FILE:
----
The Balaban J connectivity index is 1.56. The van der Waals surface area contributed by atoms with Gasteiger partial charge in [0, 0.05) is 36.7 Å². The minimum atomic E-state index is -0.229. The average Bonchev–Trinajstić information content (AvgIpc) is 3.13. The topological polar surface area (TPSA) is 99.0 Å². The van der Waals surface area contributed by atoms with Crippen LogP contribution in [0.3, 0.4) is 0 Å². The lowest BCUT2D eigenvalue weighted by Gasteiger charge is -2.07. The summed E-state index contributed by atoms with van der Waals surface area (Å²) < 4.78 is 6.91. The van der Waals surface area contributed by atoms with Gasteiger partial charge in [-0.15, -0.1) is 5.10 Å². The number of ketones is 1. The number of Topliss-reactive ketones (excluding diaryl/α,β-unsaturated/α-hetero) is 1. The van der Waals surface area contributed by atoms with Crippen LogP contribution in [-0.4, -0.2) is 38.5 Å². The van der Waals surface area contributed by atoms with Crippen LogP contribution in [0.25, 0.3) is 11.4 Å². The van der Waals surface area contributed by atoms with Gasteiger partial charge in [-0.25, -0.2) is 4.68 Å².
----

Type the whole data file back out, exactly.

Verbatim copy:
The Balaban J connectivity index is 1.56. The van der Waals surface area contributed by atoms with Gasteiger partial charge in [0, 0.05) is 36.7 Å². The minimum atomic E-state index is -0.229. The average Bonchev–Trinajstić information content (AvgIpc) is 3.13. The topological polar surface area (TPSA) is 99.0 Å². The van der Waals surface area contributed by atoms with Crippen LogP contribution in [0.3, 0.4) is 0 Å². The lowest BCUT2D eigenvalue weighted by Gasteiger charge is -2.07. The summed E-state index contributed by atoms with van der Waals surface area (Å²) < 4.78 is 6.91. The van der Waals surface area contributed by atoms with Gasteiger partial charge in [-0.15, -0.1) is 5.10 Å². The number of ketones is 1. The number of Topliss-reactive ketones (excluding diaryl/α,β-unsaturated/α-hetero) is 1. The van der Waals surface area contributed by atoms with Crippen LogP contribution in [-0.4, -0.2) is 38.5 Å². The van der Waals surface area contributed by atoms with Crippen LogP contribution in [0.25, 0.3) is 11.4 Å². The van der Waals surface area contributed by atoms with Gasteiger partial charge in [-0.25, -0.2) is 4.68 Å².